Developing an app might seem outside the scope of your business but there are great reasons for doing so. So, whether you’re a start-up or a SME, how you would develop an app for your business?
With so many of us working, buying and playing online, even small businesses cannot afford to remain digitally disengaged from their customers. And with apps becoming more varied and reliable, there are many reasons why it’s good for business.
An app can:
For the consumer, apps provide a convenient shortcut to your business. The app does all the work. Whether it's ordering a takeaway, buying a new product, or looking for up-to-date information, your app can become a pocket-size concierge.
However with so many apps on the market, very few will be truly successful. So it’s vital that your app is based on more than just a good idea.
The waterfall approach
Having done your research, you proceed to development and invest everything in what you believe to be the perfect product ready for launch.Find out more
The test and refine approach
Whatever the eventual scale of your app, user experience testing is about getting your pre-release product into the hands of real users to collect feedback before launch. For a startup, you can proceed with the idea on a smaller scale, perhaps with a handful of willing volunteers.Find out more
If you are looking to monetise your app, it will need to be developed with that goal in mind. The biggest driver of app revenue is in-app purchases followed by subscriptions and ads.
In-app purchases allow you to release a version of the app for free whilst charging for additional functions or services, as you develop them or as your customers need them.
However, most apps don’t generate a profit. Research shows that many mobile apps are “not designed to generate revenue, but rather are used to build brand recognition and product awareness or are just for fun.”
Sometimes selling directly through a mobile app doesn’t work for your business, but an app still presents valuable opportunities to connect with your customers, increase engagement, market share and greater revenue.
There will come a stage at which you have to decide whether to proceed with the app or not and timing is everything. Delay too long and others may seize the market before you. Act too soon and whilst your app may be ready, you may not have the infrastructure to support it. As a result your business suffers. So at this point you’ve got a decision to make:
Finding a developer can be as daunting as creating it yourself. Although the increasing availability of app development software does make that an option.
However, just as creating your own website can seem straightforward, a good relationship with a designer can make all the difference. So it’s worth considering what you should look for in a potential developer or agency. As well as weighing up the costs involved.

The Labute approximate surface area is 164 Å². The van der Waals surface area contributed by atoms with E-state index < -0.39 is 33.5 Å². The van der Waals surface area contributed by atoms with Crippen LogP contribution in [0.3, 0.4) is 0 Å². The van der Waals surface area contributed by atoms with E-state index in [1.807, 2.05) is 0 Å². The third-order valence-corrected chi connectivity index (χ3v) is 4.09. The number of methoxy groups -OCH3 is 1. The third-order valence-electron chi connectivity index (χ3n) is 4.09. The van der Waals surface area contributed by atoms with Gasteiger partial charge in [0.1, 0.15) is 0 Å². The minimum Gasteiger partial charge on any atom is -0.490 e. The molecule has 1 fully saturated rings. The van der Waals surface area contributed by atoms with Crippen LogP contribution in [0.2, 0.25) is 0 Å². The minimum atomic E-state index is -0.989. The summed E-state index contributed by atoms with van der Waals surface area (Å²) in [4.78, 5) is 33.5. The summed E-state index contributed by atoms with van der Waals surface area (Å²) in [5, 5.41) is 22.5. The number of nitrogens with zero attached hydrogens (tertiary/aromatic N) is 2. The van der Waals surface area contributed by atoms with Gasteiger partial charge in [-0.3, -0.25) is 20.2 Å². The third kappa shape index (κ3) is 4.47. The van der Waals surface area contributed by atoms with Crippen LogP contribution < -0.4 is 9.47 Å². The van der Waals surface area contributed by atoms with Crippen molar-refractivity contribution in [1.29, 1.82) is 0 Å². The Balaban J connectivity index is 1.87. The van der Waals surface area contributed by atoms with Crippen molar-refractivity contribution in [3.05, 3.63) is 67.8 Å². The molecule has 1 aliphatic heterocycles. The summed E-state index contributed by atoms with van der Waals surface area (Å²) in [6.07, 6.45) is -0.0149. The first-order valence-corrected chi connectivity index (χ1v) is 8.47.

Working with freelancers comes with the usual cost benefits or risk implications, with you driving the process forward. Or you can use an interim agency to connect you with a developer. They may come with a project manager and team, who can help with everything from design to marketing. In fact, Devzy’s approach is to develop an app just for that purpose, to find the best and most affordable development teams available.
Once you’re ready to release your app more widely, you can do so by letting users download it from your website or sending the app directly to them by email.
Publishing your app with Google Play or Apple’s App Store involves an application process for each platform. Alternatively, there are sites such as PreApps that will allow others to preview your app for feedback.
Most apps are released via soft launches, to early users or loyal customers. Even Apple release beta versions of their software to developers, then public testers, before they are satisfied the product is ready for general release and has the infrastructure in place to support it.
Soft launches allow for new staff to be brought in gradually to meet increased demand. Or for marketing campaigns to build anticipation. Soft launches ensure they can be kept small and specific to get your app to your target customer.
As with any new business idea, there is a lot of risk and no guarantee of success, but a good idea, based on sound research and thorough testing, stands every chance of making it out of your head and into your customer’s pocket.
It might be you don't need an app for your business. Perhaps you just need to optimise your site for mobile? Or improve the design and content on your site?Read more
Developing and launching a successful mobile app is expensive. One way to raise the necessary funds is to bring in investment through crowdfunding.Read more
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